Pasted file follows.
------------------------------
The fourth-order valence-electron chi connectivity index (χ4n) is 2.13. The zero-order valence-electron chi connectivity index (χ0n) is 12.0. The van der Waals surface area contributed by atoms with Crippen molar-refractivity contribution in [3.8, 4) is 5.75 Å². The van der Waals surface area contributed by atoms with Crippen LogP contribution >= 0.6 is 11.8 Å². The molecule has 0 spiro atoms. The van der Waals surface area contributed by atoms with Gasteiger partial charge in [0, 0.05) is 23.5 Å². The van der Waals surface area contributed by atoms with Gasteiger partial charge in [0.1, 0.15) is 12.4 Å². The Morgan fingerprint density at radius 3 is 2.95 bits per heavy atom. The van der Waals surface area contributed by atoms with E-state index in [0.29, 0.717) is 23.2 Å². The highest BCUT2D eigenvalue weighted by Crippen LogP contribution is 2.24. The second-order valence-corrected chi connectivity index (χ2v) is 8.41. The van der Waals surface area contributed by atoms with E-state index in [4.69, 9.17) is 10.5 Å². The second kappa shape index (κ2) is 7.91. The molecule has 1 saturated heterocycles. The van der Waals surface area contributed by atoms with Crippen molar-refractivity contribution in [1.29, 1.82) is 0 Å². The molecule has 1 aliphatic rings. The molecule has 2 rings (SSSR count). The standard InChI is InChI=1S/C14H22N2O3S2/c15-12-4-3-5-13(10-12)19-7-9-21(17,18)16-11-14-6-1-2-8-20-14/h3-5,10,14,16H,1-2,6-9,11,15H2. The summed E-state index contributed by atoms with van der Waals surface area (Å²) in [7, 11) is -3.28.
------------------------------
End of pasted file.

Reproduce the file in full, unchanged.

The fourth-order valence-electron chi connectivity index (χ4n) is 2.13. The zero-order valence-electron chi connectivity index (χ0n) is 12.0. The van der Waals surface area contributed by atoms with Crippen molar-refractivity contribution in [3.8, 4) is 5.75 Å². The van der Waals surface area contributed by atoms with Crippen LogP contribution >= 0.6 is 11.8 Å². The molecule has 0 spiro atoms. The van der Waals surface area contributed by atoms with Gasteiger partial charge in [0, 0.05) is 23.5 Å². The van der Waals surface area contributed by atoms with Gasteiger partial charge in [0.1, 0.15) is 12.4 Å². The Morgan fingerprint density at radius 3 is 2.95 bits per heavy atom. The van der Waals surface area contributed by atoms with E-state index in [0.29, 0.717) is 23.2 Å². The highest BCUT2D eigenvalue weighted by Crippen LogP contribution is 2.24. The second-order valence-corrected chi connectivity index (χ2v) is 8.41. The van der Waals surface area contributed by atoms with E-state index in [4.69, 9.17) is 10.5 Å². The second kappa shape index (κ2) is 7.91. The molecule has 1 saturated heterocycles. The van der Waals surface area contributed by atoms with Crippen molar-refractivity contribution in [1.29, 1.82) is 0 Å². The molecule has 1 aliphatic rings. The molecule has 2 rings (SSSR count). The standard InChI is InChI=1S/C14H22N2O3S2/c15-12-4-3-5-13(10-12)19-7-9-21(17,18)16-11-14-6-1-2-8-20-14/h3-5,10,14,16H,1-2,6-9,11,15H2. The summed E-state index contributed by atoms with van der Waals surface area (Å²) in [7, 11) is -3.28.